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Chrysalids by Léonie Sauvan

Smiling and radiant, Léonie Sauvan's end-of-year project, which marks the end of her three years studying in Paris, depicts a dark and hostile world. "When I struggled with my health during my teenage years, I unconsciously created a social shell for myself," explains the fashion designer in her art book. Yet the grace of her illustrations poetically shines a light on silhouettes that transform latex drips into cottony clouds, soft and alive. The effects of lacing and air-bag quilting inspired by the works of Dorota Buczkowska, and the ropes and wings certainly evoke an image of capture and imprisonment. But they also suggest the possibility of rebirth under the vital impulse of a chrysalis sheltering a sensitive soul, brilliantly mastering the science of the oxymoron.

Planetesmod: What made you want to work in fashion?

Léonie Sauvan: I've been interesting in the fashion world since I was very young. This passion hasn't wavered over the years. Clothing is a powerful means of expression with its own grammar. I use volumes and materials to develop unique narratives that I hope will resonate.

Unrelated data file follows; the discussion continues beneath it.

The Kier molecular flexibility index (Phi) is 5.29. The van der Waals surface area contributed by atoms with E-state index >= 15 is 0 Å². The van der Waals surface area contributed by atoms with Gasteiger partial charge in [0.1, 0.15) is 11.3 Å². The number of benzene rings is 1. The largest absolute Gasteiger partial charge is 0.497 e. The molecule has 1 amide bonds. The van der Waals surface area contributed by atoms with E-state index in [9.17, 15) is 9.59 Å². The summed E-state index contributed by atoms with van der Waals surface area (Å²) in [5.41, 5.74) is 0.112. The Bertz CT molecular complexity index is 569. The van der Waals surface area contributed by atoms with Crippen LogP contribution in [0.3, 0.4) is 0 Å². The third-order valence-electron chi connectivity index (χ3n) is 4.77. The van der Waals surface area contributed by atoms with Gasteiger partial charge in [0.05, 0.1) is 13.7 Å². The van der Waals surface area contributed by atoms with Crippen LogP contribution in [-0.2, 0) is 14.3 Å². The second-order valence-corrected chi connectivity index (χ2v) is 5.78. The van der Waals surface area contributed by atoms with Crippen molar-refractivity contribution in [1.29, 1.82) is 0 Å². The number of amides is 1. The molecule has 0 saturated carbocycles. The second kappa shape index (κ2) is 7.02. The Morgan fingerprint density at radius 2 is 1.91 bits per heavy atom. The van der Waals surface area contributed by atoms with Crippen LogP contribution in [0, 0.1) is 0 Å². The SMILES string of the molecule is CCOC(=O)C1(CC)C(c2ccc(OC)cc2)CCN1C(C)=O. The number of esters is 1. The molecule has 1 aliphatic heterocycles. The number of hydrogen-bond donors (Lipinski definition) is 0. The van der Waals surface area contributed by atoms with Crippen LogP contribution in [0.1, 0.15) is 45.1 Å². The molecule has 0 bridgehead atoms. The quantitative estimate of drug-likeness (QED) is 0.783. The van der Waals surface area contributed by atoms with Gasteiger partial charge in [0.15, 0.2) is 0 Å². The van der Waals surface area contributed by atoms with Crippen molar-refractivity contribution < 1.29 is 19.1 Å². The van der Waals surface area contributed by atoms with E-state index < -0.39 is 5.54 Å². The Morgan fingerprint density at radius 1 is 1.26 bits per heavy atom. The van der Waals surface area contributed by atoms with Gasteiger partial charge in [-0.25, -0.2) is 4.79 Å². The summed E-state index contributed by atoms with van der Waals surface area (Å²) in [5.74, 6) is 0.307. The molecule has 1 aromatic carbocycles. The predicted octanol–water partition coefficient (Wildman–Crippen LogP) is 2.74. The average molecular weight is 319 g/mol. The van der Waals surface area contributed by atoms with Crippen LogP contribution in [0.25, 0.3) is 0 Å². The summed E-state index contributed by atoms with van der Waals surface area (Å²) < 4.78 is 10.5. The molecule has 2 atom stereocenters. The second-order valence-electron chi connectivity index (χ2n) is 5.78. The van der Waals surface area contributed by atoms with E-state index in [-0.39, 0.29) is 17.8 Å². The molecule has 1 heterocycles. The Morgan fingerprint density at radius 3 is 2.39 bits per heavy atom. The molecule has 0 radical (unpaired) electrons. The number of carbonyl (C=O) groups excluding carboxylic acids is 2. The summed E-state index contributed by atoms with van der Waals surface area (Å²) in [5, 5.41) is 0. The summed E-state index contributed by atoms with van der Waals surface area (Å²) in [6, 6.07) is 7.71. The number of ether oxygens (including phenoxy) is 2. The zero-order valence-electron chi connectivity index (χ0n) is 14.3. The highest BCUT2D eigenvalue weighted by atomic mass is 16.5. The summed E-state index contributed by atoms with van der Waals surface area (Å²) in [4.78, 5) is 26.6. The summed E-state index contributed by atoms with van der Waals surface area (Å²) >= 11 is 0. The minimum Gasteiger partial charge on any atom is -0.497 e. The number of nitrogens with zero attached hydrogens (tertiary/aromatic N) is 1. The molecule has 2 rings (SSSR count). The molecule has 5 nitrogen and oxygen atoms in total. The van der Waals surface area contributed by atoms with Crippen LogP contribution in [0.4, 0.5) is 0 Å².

How would you define your final year collection?

My project is called "After Carapace". It highlights a world that has decided to stop. Four silhouettes, obsessed with their mental survival, tangled up in their thoughts marked by hypersensitivity, are the chosen ones in this hostile environment. I wanted to develop protective garments with external hazards and psychological contingencies in mind. I played with volumes - they're imposing yet practical - and a palette of dark colours. Choosing the materials was crucial: they give a feeling of brutality while changing appearance depending on the various external factors.

What are your future plans?

First of all, I'd like to do a 6-month internship to complete my three years of study. Then I'd like to explore the world and travel, to nurture my imagination. Perfecting and improving my art is an ongoing process.

Photo credit: Woodoproduction

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